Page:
Productivity

Take better notes

I am constantly in search of the ultimate way of taking notes during meetings. I have tried a lot of different approaches. I used to take my laptop to every meeting and take notes directly in OneNote. I’ve tried using an iPad with a stylus. And of course I’ve tried taking notes in the traditional way countless times, with a notepad and a pen. Each time there were various obstacles and challenges. And today I am writing about why I’ve typically failed in the past and what I do today to take notes in a more efficient way.

For a long time I was taking notes on my laptop. I had it with me at all of my meetings. I would open it in the beginning and start to type. That approach had many advantages:

  • my notes were legible (I have terrible handwriting),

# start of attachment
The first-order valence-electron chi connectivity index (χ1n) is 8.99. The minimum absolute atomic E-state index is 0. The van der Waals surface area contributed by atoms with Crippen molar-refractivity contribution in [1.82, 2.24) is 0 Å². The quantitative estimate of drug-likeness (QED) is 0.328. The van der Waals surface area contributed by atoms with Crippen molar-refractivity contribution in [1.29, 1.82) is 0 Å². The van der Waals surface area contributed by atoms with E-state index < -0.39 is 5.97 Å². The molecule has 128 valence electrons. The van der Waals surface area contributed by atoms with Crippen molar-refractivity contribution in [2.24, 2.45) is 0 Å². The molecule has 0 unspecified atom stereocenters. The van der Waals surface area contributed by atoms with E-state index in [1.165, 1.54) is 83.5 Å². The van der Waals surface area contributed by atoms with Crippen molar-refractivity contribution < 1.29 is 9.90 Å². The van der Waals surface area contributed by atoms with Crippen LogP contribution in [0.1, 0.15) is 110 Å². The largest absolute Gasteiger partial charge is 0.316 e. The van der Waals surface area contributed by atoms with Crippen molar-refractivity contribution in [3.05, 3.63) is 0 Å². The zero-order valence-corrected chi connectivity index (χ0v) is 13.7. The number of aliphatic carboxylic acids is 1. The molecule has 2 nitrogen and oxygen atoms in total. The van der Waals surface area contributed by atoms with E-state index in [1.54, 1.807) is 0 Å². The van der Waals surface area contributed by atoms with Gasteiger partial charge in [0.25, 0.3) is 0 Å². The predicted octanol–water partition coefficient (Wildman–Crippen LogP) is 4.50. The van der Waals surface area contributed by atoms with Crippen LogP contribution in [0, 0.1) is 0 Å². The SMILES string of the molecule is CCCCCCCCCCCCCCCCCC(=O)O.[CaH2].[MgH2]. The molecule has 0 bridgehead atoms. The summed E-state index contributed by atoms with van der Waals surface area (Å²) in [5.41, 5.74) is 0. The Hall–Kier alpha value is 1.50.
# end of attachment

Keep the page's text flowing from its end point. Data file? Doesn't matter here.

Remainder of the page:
• they were instantly digitized and available on any device (with OneNote),
  • notes were searchable (very handy),
  • it was easy to share notes just after the meeting,
  • I had a spell checker on hand (very useful),
  • I was able to take notes fast and still be able to read them afterwards.

You might ask “Why did you write that taking notes with a laptop this used to be your preferred way of taking notes?” You’re right – there are many advantages of note-taking on a laptop. Unfortunately, there are two big disadvantages. I will start with a minor one: if the meeting was boring, I had a tendency to read or write emails, browse the web, and so on. It was very easy to get distracted. But the major disadvantage of taking notes on a laptop is that it distracts other people in the meeting. The sound of keyboard strokes is distracting, as is using the laptop itself. I was perceived as a person who didn’t pay attention in meetings. Many people thought that I just did other things. So I stopped doing it. In the end, the disadvantages outweighed the advantages.